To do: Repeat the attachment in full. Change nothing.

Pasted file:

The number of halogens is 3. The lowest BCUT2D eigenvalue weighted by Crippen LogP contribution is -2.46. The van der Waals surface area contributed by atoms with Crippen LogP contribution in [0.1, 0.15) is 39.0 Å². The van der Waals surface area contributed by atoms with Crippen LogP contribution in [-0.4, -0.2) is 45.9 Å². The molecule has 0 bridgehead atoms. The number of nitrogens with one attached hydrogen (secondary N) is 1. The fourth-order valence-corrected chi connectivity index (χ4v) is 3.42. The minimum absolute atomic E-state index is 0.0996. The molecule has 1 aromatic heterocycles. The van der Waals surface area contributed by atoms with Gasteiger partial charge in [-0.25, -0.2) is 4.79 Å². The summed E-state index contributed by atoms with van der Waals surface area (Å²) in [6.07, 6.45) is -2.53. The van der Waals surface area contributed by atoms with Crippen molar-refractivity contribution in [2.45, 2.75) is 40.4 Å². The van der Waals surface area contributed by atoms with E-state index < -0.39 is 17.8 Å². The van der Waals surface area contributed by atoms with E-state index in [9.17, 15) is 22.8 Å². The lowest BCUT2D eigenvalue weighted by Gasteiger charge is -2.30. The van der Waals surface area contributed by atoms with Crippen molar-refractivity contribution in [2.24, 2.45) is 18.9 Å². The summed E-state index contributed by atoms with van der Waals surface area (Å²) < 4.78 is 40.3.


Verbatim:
The number of halogens is 3. The lowest BCUT2D eigenvalue weighted by Crippen LogP contribution is -2.46. The van der Waals surface area contributed by atoms with Crippen LogP contribution in [0.1, 0.15) is 39.0 Å². The van der Waals surface area contributed by atoms with Crippen LogP contribution in [-0.4, -0.2) is 45.9 Å². The molecule has 0 bridgehead atoms. The number of nitrogens with one attached hydrogen (secondary N) is 1. The fourth-order valence-corrected chi connectivity index (χ4v) is 3.42. The minimum absolute atomic E-state index is 0.0996. The molecule has 1 aromatic heterocycles. The van der Waals surface area contributed by atoms with Gasteiger partial charge in [-0.25, -0.2) is 4.79 Å². The summed E-state index contributed by atoms with van der Waals surface area (Å²) in [6.07, 6.45) is -2.53. The van der Waals surface area contributed by atoms with Crippen molar-refractivity contribution in [2.45, 2.75) is 40.4 Å². The van der Waals surface area contributed by atoms with E-state index < -0.39 is 17.8 Å². The van der Waals surface area contributed by atoms with E-state index in [9.17, 15) is 22.8 Å². The lowest BCUT2D eigenvalue weighted by Gasteiger charge is -2.30. The van der Waals surface area contributed by atoms with Crippen molar-refractivity contribution in [2.24, 2.45) is 18.9 Å². The summed E-state index contributed by atoms with van der Waals surface area (Å²) < 4.78 is 40.3.